In this process of God changing you there is one other issue that has a dramatic effect on your success and growth. This issue is the battle between your feelings and desires and God’s commands.  Every day you must make a decision whether you will yield to your feelings and desires or obey His commands. The writer of Hebrews declared that Moses had to make this choice.  He choose “rather to suffer affliction with the people of God than to enjoy the passing pleasures of sin” (Heb. 11:25). This is the choice that each of us must make on a daily basis.

1. A biblical look at feelings and desires

A. Yielding to feelings and desires is what caused Adam and Eve to disobey God’s direct command in the garden (Gen. 3:6).

B. Yielding to feelings and desires is what caused the children of Israel to disobey God in the wilderness. Scripture declares that they "yielded to their intense craving" (Num. 11:4). They did this because they didn't trust God (Num. 14:1-10).

C. Moses overcame his feelings of inadequacy by simply obeying the command of God (Ex. 4:1-20).  This example reveals the way to overcome your strong desires and feelings. You must obey God no matter what the circumstances or consequences may be.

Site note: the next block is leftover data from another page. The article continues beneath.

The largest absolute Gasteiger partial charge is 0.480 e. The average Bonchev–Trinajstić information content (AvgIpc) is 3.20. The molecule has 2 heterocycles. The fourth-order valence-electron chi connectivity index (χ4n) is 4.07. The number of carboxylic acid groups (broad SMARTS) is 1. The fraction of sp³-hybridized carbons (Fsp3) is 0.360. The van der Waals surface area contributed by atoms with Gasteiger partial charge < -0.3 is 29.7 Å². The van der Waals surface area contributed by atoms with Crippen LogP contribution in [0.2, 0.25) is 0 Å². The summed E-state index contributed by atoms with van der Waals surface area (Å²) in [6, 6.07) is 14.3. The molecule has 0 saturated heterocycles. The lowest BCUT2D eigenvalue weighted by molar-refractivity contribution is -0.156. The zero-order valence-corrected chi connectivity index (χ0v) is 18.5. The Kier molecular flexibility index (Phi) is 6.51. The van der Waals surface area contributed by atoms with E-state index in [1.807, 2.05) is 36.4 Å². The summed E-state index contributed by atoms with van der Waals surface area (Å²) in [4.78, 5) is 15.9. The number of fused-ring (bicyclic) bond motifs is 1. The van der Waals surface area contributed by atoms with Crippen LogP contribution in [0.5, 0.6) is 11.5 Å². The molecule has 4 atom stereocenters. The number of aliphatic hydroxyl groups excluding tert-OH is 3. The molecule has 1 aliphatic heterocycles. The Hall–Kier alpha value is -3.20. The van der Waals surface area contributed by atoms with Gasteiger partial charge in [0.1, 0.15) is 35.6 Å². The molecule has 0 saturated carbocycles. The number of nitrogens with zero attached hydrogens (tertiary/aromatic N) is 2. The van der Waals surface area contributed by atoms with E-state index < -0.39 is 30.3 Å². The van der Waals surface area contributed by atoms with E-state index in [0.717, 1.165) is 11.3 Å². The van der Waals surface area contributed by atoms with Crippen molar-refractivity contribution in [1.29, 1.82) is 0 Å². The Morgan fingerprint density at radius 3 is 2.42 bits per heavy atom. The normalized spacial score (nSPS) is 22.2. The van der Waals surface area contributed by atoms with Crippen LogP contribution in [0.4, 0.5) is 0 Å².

D. Jesus gave another very important instruction to His disciples as to how they could overcome their feelings. He taught them that even if a person sins against you seven times in one day, and repents each time, you must forgive him. The disciples were amazed when they heard this teaching. They said, "increase our faith."  Jesus proceeded to tell them a simple story concerning a field worker. This man had worked all day and was tired when he came home. He didn't feel like doing any more work that day; but his master said, come and serve me, then you can sit down to dinner. Then Jesus said, “Does he thank that servant because he did the things that were commanded him? I think not” (Luke 17:9).  Jesus is relating the action of this servant to His disciples. They are called to forgive even when they don’t feel like it, simply because they are commanded to do it. Therefore, if you wait for a feeling of forgiveness you'll never do it.  Do what is right because you are commanded to it, like the field worker.